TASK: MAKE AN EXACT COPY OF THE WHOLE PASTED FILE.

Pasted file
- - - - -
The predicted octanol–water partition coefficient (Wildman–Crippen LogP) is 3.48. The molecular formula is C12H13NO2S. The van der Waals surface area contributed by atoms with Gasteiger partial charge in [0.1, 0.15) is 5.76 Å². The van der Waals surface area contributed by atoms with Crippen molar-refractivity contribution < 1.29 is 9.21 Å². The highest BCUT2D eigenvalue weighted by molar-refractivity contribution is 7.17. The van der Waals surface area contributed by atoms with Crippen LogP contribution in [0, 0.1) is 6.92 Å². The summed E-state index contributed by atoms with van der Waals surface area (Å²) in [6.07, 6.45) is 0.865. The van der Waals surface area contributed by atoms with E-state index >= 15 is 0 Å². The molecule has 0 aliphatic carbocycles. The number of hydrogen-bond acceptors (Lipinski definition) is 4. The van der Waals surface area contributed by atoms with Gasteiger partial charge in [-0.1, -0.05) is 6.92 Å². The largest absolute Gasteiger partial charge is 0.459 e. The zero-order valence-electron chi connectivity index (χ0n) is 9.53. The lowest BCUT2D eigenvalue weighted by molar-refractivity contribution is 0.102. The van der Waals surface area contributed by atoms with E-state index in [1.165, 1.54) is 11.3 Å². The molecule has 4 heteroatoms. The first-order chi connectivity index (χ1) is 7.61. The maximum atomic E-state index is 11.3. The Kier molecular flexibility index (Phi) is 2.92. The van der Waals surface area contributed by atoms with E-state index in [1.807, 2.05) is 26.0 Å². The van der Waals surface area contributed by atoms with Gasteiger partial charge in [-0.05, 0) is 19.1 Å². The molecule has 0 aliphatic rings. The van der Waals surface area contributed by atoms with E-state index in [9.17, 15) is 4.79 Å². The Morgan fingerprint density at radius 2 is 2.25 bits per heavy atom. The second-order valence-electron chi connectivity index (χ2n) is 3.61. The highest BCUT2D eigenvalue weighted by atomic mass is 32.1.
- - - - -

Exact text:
The predicted octanol–water partition coefficient (Wildman–Crippen LogP) is 3.48. The molecular formula is C12H13NO2S. The van der Waals surface area contributed by atoms with Gasteiger partial charge in [0.1, 0.15) is 5.76 Å². The van der Waals surface area contributed by atoms with Crippen molar-refractivity contribution < 1.29 is 9.21 Å². The highest BCUT2D eigenvalue weighted by molar-refractivity contribution is 7.17. The van der Waals surface area contributed by atoms with Crippen LogP contribution in [0, 0.1) is 6.92 Å². The summed E-state index contributed by atoms with van der Waals surface area (Å²) in [6.07, 6.45) is 0.865. The van der Waals surface area contributed by atoms with E-state index >= 15 is 0 Å². The molecule has 0 aliphatic carbocycles. The number of hydrogen-bond acceptors (Lipinski definition) is 4. The van der Waals surface area contributed by atoms with Gasteiger partial charge in [-0.1, -0.05) is 6.92 Å². The largest absolute Gasteiger partial charge is 0.459 e. The zero-order valence-electron chi connectivity index (χ0n) is 9.53. The lowest BCUT2D eigenvalue weighted by molar-refractivity contribution is 0.102. The van der Waals surface area contributed by atoms with E-state index in [1.165, 1.54) is 11.3 Å². The molecule has 4 heteroatoms. The first-order chi connectivity index (χ1) is 7.61. The maximum atomic E-state index is 11.3. The Kier molecular flexibility index (Phi) is 2.92. The van der Waals surface area contributed by atoms with E-state index in [1.807, 2.05) is 26.0 Å². The van der Waals surface area contributed by atoms with Gasteiger partial charge in [-0.05, 0) is 19.1 Å². The molecule has 0 aliphatic rings. The van der Waals surface area contributed by atoms with E-state index in [9.17, 15) is 4.79 Å². The Morgan fingerprint density at radius 2 is 2.25 bits per heavy atom. The second-order valence-electron chi connectivity index (χ2n) is 3.61. The highest BCUT2D eigenvalue weighted by atomic mass is 32.1.